But Gentieu falls at the second essential hurdle—substantial similarity—as to which her evidentiary efforts require a much more in-depth analysis. Substantial similarity is determined by applying the ordinary observer test: "whether the accused work is so similar to the plaintiff's work that an ordinary reasonable person would conclude that the defendant unlawfully appropriated the plaintiff's protectible expression by taking material of substance and value" (Wildlife Express, 18 F.3d at 509, quoting Atari, 672 F.2d at 614).
Atari, id. has endorsed a substantial similarity inquiry that compares the "total concept and feel" of the works rather than an analytic dissection of their differences. But Atari, id. at 615 also made clear that "the ordinary observer test, in application, must take into account that the copyright laws preclude appropriation of only those elements of the work that are protected by copyright." And so any comparison of images must be preceded by an analysis of the scope of Gentieu's copyrights to identify what elements are included in her protected expression (as Sweet v. Chicago, 953 F. Supp. 225, 229 (N.D.Ill.1996) has put it, "the `total concept and feel' analysis may be applied only after the scope of copyright protection is determined").
It is axiomatic that copyrights protect the expression of ideas but not the ideas themselves (Feist, 499 U.S. at 349-50, 111 S.Ct. 1282; 17 U.S.C. § 102(b)). Feist, id. at 348, 111 S.Ct. 1282 also teaches that originality is the sine qua non of copyright, so that protection extends only to an author's original expression of an idea.
It follows that for photographs a copyright does not extend to the subject matter of the image itself, but instead protects the expression of the subject as contained in such elements of the author's composition as the selection of lighting, shading, camera angle, background and perspective (Burrow-Giles Lithographic Co. v. Sarony, 111 U.S. 53, 60, 4 S.Ct. 279, 28 L.Ed. 349 (1884); Wallace Computer Servs., Inc. v. Adams Business Forms, Inc., 837 F. Supp. 1413, 1417 (N.D.Ill. 1993)). Although in some cases the contrived positioning of a subject has been protected (see, e.g., Burrow-Giles, 111 U.S. at 60, 4 S.Ct. 279), the poses are not copyrightable elements where they follow necessarily from the choice of the subject matter or are otherwise unoriginal Kaplan v. Stock Market Photo Agency, Inc., 133 F. Supp.2d 317, 324-25 (S.D.N.Y.2001); Int'l Biotical Corp. v. Assoc. Mills, 239 F. Supp. 511, 513 (N.D.Ill.1964) ("copy-rights cannot monopolize the various poses used in these photographs since its copyrights can protect only Plaintiff's particular photographic expression of these poses and not the underlying ideas therefor").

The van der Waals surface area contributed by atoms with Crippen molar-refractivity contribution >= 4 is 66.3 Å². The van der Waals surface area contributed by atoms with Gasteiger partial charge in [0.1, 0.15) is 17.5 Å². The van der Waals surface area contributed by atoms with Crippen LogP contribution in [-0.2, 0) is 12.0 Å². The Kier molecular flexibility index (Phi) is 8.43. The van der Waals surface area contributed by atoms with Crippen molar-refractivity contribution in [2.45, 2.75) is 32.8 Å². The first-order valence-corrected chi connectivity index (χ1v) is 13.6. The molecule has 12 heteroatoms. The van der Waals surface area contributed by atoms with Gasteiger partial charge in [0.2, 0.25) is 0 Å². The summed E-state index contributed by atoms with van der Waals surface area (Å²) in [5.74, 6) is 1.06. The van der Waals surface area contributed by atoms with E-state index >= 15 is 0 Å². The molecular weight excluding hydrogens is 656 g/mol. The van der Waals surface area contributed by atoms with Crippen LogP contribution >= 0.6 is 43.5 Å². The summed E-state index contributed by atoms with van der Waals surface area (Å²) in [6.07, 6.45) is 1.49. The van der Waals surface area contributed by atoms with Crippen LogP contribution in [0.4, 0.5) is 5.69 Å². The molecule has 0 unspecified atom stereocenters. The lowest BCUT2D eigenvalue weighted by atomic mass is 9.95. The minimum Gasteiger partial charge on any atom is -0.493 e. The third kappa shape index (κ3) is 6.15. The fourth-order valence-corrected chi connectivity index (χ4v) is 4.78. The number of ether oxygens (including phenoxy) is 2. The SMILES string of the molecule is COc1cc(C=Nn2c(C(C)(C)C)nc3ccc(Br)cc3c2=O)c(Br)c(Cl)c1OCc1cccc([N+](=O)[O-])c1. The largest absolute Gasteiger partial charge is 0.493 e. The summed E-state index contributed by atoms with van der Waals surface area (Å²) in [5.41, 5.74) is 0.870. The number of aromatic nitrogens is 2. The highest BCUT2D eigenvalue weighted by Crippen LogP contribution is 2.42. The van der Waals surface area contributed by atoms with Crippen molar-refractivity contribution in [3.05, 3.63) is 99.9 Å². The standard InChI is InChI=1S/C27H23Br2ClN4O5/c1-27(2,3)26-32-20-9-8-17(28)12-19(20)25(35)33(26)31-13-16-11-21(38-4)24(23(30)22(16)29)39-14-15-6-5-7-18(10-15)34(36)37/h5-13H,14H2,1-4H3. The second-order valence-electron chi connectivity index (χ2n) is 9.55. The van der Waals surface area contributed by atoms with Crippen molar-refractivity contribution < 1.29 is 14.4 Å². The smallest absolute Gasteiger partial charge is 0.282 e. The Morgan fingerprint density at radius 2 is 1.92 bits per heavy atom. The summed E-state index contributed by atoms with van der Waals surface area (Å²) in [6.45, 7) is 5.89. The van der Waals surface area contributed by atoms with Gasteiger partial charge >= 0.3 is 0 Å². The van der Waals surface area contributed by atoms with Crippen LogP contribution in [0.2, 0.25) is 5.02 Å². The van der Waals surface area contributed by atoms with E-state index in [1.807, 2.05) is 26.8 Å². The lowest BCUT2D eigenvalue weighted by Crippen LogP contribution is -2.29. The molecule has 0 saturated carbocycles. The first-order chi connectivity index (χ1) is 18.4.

It takes only a little thought to recognize, and this Court holds, that Gentieu cannot claim a copyright in the idea of photographing naked or diapered babies or in any elements of expression that are intrinsic to that unprotected idea. Clearly the "poses" at issue in Gentieu's images capture the natural movements and facial expressions of infants, as opposed to the contrived or directed positioning of a photographic model. Such poses are implicit in the very idea of a baby photograph and are not proper material for protection under Gentieu's copyrights.*fn5 It is not enough to establish infringement that the accused photographs were of naked babies in various poses. Rather Gentieu must show that the accused images are substantially similar to particular compositional elements of her expression that do not necessarily flow from the idea of photographing naked babies.
It is of course possible in appropriate cases that the substantial similarity of copyrighted and allegedly infringing works can devolve into a fact-intensive inquiry requiring a trial. But the non-trial alternative of summary judgment is the appropriate route where the court "concludes either that any similarity between the works concerns only noncopyrightable elements or that no reasonable jury could find the works substantially similar" (Wavelength Film Co. v. Columbia Pictures Indus., Inc., 631 F. Supp. 305, 306 (N.D.Ill. 1986)). Where as here the works are attached to the parties' submissions, the court may make a visual comparison of the images to determine as a matter of law whether they are substantially similar to copyrightable material (Theotokatos v. Sara Lee Personal Prods., 971 F. Supp. 332, 340-41 (N.D.Ill.1997)).